Important update: Healthcare facilities
CDC has updated select ways to operate healthcare systems effectively in response to COVID-19 vaccination. Learn more
To maximize protection from the Delta variant and prevent possibly spreading it to others, get vaccinated as soon as you can and wear a mask indoors in public if you are in an area of substantial or high transmission.
UPDATE
Given new evidence on the B.1.617.2 (Delta) variant, CDC has updated the guidance for fully vaccinated people. CDC recommends universal indoor masking for all teachers, staff, students, and visitors to K-12 schools, regardless of vaccination status. Children should return to full-time in-person learning in the fall with layered prevention strategies in place.
UPDATE
The White House announced that vaccines will be required for international travelers coming into the United States, with an effective date of November 8, 2021. For purposes of entry into the United States, vaccines accepted will include FDA approved or authorized and WHO Emergency Use Listing vaccines. More information is available here.

Different COVID-19 Vaccines

Different COVID-19 Vaccines

NOTICE: CDC now recommends that certain people are now eligible to receive a COVID-19 booster shot, including those who received Moderna and Johnson & Johnson/Janssen COVID-19 vaccines. Get more information and read CDC’s media statement.

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Approved and Authorized Vaccines

Below are the vaccines that are approved and authorized in the United States to prevent COVID-19:

Pfizer-BioNTech
Moderna
Johnson & Johnson / Janssen

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Different COVID-19 Vaccines

Vaccines are now widely available. In most cases, you do need an appointment. Do not wait for a specific brand. Learn how to find a COVID-19 vaccine so you can get it as soon as you can.

All currently authorized and recommended COVID-19 vaccines:

CDC does not recommend one vaccine over another.

Pfizer-BioNTech

Moderna

Johnson & Johnson’s Janssen

Pfizer-BioNTech

Who Can Get this Vaccine [1]
People 12 years and older

Moderna

Who Can Get this Vaccine [1]
People 18 years and older

Johnson & Johnson’s Janssen

Who Can Get this Vaccine [1]
People 18 years and older

Pfizer-BioNTech

Number of Shots
2 shots
Given 3 weeks (21 days) apart [2]

Moderna

Number of Shots
2 shots
Given 4 weeks (28 days) apart [2]

Johnson & Johnson’s Janssen

Number of Shots
1 shot

Pfizer-BioNTech

When Fully Vaccinated
2 weeks after your second shot

Moderna

When Fully Vaccinated
2 weeks after your second shot

Johnson & Johnson’s Janssen

When Fully Vaccinated
2 weeks after your shot

Pfizer-BioNTech

Additional Dose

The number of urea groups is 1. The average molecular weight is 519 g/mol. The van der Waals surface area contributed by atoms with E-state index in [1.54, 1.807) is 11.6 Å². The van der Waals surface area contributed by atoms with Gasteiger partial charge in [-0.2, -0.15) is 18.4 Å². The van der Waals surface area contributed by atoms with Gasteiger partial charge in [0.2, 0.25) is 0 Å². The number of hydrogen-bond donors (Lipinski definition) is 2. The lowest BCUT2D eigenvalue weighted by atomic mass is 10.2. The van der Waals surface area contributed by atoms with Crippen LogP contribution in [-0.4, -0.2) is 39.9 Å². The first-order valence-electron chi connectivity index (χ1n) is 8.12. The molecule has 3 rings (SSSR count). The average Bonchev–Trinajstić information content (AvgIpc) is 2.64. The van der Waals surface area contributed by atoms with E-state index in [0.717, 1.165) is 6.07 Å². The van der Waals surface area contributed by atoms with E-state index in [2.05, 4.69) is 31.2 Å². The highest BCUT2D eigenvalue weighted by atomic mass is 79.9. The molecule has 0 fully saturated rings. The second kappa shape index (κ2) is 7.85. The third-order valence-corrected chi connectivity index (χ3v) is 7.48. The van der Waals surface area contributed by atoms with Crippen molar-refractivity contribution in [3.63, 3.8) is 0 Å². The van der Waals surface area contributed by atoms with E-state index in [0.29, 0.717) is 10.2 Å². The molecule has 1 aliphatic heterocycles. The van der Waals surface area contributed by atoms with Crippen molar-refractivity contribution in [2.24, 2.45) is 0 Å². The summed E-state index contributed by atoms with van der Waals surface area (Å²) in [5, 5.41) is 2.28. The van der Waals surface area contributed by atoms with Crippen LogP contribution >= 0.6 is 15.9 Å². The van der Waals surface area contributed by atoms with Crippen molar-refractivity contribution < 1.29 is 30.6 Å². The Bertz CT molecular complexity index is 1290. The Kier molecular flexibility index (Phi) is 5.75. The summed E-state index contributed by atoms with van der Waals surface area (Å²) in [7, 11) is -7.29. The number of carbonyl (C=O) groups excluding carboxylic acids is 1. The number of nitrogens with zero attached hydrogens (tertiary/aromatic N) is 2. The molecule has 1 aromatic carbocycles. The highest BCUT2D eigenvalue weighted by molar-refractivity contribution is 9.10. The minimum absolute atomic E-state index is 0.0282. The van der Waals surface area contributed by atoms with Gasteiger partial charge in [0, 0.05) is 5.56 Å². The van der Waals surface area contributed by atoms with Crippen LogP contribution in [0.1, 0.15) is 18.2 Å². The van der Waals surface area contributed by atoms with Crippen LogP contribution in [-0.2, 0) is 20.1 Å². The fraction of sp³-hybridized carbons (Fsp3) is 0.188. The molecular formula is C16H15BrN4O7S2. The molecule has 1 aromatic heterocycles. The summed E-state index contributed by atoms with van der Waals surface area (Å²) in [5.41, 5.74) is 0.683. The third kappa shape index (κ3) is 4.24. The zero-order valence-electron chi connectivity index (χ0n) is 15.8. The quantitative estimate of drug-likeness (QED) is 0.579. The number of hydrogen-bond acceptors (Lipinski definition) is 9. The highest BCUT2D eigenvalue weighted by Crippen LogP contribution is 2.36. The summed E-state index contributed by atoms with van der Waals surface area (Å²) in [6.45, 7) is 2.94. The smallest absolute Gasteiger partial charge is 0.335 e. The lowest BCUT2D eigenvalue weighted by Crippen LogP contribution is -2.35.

Recommended for moderately to severely immunocompromised people
Given 4 weeks after second shot

Moderna

Additional Dose
Recommended for moderately to severely immunocompromised people
Given 4 weeks after second shot

Johnson & Johnson’s Janssen

Additional Dose
Not recommended at this time

Pfizer-BioNTech

Booster Dose
Recommended for some people who are at higher risk for COVID-19 exposure or severe illness [3]
Given 6 or more months after second shot

Moderna

Booster Dose
Not recommended at this time

Johnson & Johnson’s Janssen

Booster Dose
Not recommended at this time

Vaccine Brand Name
Pfizer-BioNTech

Who Can Get this Vaccine [1]
People 12 years and older

Number of Shots

  • 2 shots
  • Given 3 weeks (21 days) apart [2]

When Fully Vaccinated
2 weeks after your second shot

Additional Dose

Booster Dose

Vaccine Brand Name
Moderna

Who Can Get this Vaccine [1]
People 18 years and older

Number of Shots

  • 2 shots
  • Given 4 weeks (28 days) apart [2]

When Fully Vaccinated
2 weeks after your second shot

Additional Dose

Booster Dose
Not recommended at this time

Vaccine Brand Name
Johnson & Johnson’s Janssen

Who Can Get this Vaccine [1]
People 18 years and older

Number of Shots
1 shot

When Fully Vaccinated
2 weeks after your shot

Additional Dose
Not recommended at this time

Booster Dose
Not recommended at this time

1 If you had a severe allergic reaction (anaphylaxis) or an immediate allergic reaction to any ingredient in the vaccine you are scheduled to receive, you should not get that vaccine. If you have been instructed not to get one type of COVID-19 vaccine, you may still be able to get another type. Learn more information for people with allergies.

2 You should get your second shot as close to the recommended 3-week or 4-week interval as possible.

3 At this time, CDC does not have a recommendation for immunocompromised people to receive both a booster shot and an additional dose.

Vaccine Types

  • Understanding How COVID-19 Vaccines Work
    Learn how the body fights infection and how COVID-19 vaccines protect people by producing immunity. Also see the different types of COVID-19 vaccines that currently are available or are undergoing large-scale (Phase 3) clinical trials in the United States.​
  • COVID-19 mRNA Vaccines
    Information about mRNA vaccines generally and COVID-19 vaccines that use this new technology specifically.
  • Viral Vector COVID-19 Vaccines
    Information about viral vector vaccines generally and COVID-19 vaccines that use this new technology specifically.

Vaccines in Phase 3 Clinical Trials

Large-scale (Phase 3) clinical trials are in progress or being planned for COVID-19 vaccines in the United States. To learn more about U.S. COVID-19 vaccine clinical trials, including vaccines in earlier stages of development, by visiting clinicaltrials.gov.external icon

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For Healthcare and Public Health

COVID-19 Clinical and Professional Resources